There is no use burking the fact. The business community, bankers, and workmen who think at all and who find themselves out of employment are agitated about this question of reparation and the collapse of the mark. Wherever you go and talk to people, you find them saying to you, "What are you doing about the exchanges? Is there no remedy? You have all the information available. What is being done about it?" We have been put off for some months. I myself have had a Motion on the Paper for about nine months. I have repeatedly invited the Government to find time to debate it, and they have always said that the time is not ripe and that there will be an opportunity later. Two or three times a week, hon. Members, like myself, ask questions about this matter, but we are only met with evasive answers. I would invite the right hon. Gentleman to inform us whether it is possible before the House rises for the Prime Minister, or the Chancellor of the Exchequer, or my hon. Friend the Under-Secretary for Foreign Affairs, if he be directed and instructed to do so, to make some statement to the House plainly setting forth the difficulties with which we are faced, what we propose towards their solution, and, above all, what steps we intend to take to meet the present state of affairs. The mark to-day is sagging between 1,800 and 2,400 to the £. All hon. Members here who have the misfortune to be engaged in the export trade to Germany will bear me out in saying that this is putting the greatest difficulty in the way of finding employment for our people, and from that point of view alone it is of the greatest importance to this country. In addition to that, if the mark in Germany is going to follow the kronen in Austria—
I beg your pardon. I was, perhaps, led away by my apprehension of what would follow if the Government proceed to do nothing at all. But I would beg of my right hon. Friend the Lord Privy Seal really to consider that this is not simply a matter raised by the Opposition to make trouble for the Government, but that there is a strong feeling in the country, especially in the City of London, that this thing must be tackled at once, or disaster will result. My right hon. Friend the Member for the City of London (Sir F. Banbury) will bear me out.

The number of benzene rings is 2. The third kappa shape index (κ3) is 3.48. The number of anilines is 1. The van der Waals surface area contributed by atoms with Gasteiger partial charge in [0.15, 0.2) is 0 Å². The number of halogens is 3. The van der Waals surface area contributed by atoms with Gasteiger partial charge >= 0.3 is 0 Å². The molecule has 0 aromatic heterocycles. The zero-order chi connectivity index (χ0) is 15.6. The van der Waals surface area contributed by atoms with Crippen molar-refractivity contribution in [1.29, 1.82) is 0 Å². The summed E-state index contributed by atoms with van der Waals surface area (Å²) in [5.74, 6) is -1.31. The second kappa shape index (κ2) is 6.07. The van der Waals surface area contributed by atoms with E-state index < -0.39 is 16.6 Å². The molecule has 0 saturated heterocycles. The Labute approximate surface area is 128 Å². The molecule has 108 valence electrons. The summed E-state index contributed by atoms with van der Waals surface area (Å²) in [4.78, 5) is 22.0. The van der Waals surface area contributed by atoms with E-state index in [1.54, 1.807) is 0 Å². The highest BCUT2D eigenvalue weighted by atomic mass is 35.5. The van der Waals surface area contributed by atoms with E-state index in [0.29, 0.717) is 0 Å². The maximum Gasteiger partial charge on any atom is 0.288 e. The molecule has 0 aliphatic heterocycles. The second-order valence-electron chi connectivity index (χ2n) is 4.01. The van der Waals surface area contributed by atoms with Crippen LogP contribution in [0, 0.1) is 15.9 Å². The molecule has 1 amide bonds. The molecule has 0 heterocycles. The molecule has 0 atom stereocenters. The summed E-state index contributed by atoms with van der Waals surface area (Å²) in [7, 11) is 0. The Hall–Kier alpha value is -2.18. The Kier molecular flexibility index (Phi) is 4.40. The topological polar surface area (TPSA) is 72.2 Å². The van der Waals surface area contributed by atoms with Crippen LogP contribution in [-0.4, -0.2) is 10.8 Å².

Perhaps the right hon. Baronet will take the opposite point of view. At any rate, there is a great deal of feeling in business circles in London, if I may put it that way, and I do hope the Leader of the House will use his utmost endeavours to see whether, between now and the rising of the House, an opportunity cannot be found for a suitable statement to be made by the Government, and, of course, the opportunity given to criticise it.
I desire to put one question, and it is this. Can my right hon. Friend give us an assurance that the Lords Amendments to the Constabulary (Ireland) Bill will be brought before this House at some time when there can be a reasonable discussion of those Amendments? They are very important in themselves. They excite a large amount of interest among various sections of this House, and they are matters of exceeding great importance to the members of the Royal Irish Constabulary themselves, especially in view of recent events in Ireland. If these important Amendments were to come before the House between 2 and 3 o'clock in the morning, we should have, in the first place, very few Members present, I fear, and further than that, those who were present would be rather disposed to accept the decisions of the Government without adequate consideration. I am sure that is a result which, in the abstract, at any rate, the Government would greatly deplore. They do not want this House to be a mere registering institution—at any rate, I should be sorry to imagine that they did, and I am sure they do not. Therefore, may I ask the Leader of the House if he can ensure, as far as possible, that these Amendments shall come before the House when there can be some fair and reasonable opportunity of discussion?
May I put in a plea to the right hon. Gentleman to give, if he possibly can, facilities for the Rating of Machinery Bill? Although it has not got so far as the Bill of my hon. and learned Friend opposite, it has undergone vast revision, and was prevented from getting its Third Reading in this House owing to the same tactics that were utilised, and are so well known in this House, when Members are anxious to stave off subsequent Bills. The Rating of Machinery Bill, I venture to think, is one that is undoubtedly of great necessity to the industries of this country. [An HON. MEMBER: "NO!"] It is practically unopposed, except by a few hon. Members who, after all, are not very seriously affected by it. I would ask my right hon. Friend whether he will find for this Bill, which has got so far in its progress, some facilities in order that it may be passed. It is likely to have a considerable effect in the relief of unemployment, which is so rampant at present, and is also required and desired by the great industries of the country.